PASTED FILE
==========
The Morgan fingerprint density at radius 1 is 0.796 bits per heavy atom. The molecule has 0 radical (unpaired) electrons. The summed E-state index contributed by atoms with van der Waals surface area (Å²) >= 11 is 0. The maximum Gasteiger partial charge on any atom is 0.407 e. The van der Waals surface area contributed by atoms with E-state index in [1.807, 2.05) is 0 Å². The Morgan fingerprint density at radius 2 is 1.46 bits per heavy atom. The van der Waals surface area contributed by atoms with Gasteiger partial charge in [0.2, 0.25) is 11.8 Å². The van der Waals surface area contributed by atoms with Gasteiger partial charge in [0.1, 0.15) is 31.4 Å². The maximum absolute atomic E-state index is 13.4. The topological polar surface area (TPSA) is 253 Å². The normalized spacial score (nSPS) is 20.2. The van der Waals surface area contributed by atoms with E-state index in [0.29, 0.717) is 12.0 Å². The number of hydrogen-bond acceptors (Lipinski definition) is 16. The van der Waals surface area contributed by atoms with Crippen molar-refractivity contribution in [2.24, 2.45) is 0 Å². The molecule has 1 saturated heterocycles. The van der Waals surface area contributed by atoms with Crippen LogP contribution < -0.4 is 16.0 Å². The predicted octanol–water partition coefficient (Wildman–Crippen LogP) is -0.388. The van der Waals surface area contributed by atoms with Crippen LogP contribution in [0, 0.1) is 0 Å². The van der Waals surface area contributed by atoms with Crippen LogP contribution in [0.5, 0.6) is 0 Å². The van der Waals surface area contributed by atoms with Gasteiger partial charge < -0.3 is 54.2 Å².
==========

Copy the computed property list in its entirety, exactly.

The Morgan fingerprint density at radius 1 is 0.796 bits per heavy atom. The molecule has 0 radical (unpaired) electrons. The summed E-state index contributed by atoms with van der Waals surface area (Å²) >= 11 is 0. The maximum Gasteiger partial charge on any atom is 0.407 e. The van der Waals surface area contributed by atoms with E-state index in [1.807, 2.05) is 0 Å². The Morgan fingerprint density at radius 2 is 1.46 bits per heavy atom. The van der Waals surface area contributed by atoms with Gasteiger partial charge in [0.2, 0.25) is 11.8 Å². The van der Waals surface area contributed by atoms with Gasteiger partial charge in [0.1, 0.15) is 31.4 Å². The maximum absolute atomic E-state index is 13.4. The topological polar surface area (TPSA) is 253 Å². The normalized spacial score (nSPS) is 20.2. The van der Waals surface area contributed by atoms with E-state index in [0.29, 0.717) is 12.0 Å². The number of hydrogen-bond acceptors (Lipinski definition) is 16. The van der Waals surface area contributed by atoms with Crippen molar-refractivity contribution in [2.24, 2.45) is 0 Å². The molecule has 1 saturated heterocycles. The van der Waals surface area contributed by atoms with Crippen LogP contribution < -0.4 is 16.0 Å². The predicted octanol–water partition coefficient (Wildman–Crippen LogP) is -0.388. The van der Waals surface area contributed by atoms with Crippen LogP contribution in [0, 0.1) is 0 Å². The van der Waals surface area contributed by atoms with Crippen LogP contribution in [0.5, 0.6) is 0 Å². The van der Waals surface area contributed by atoms with Gasteiger partial charge < -0.3 is 54.2 Å².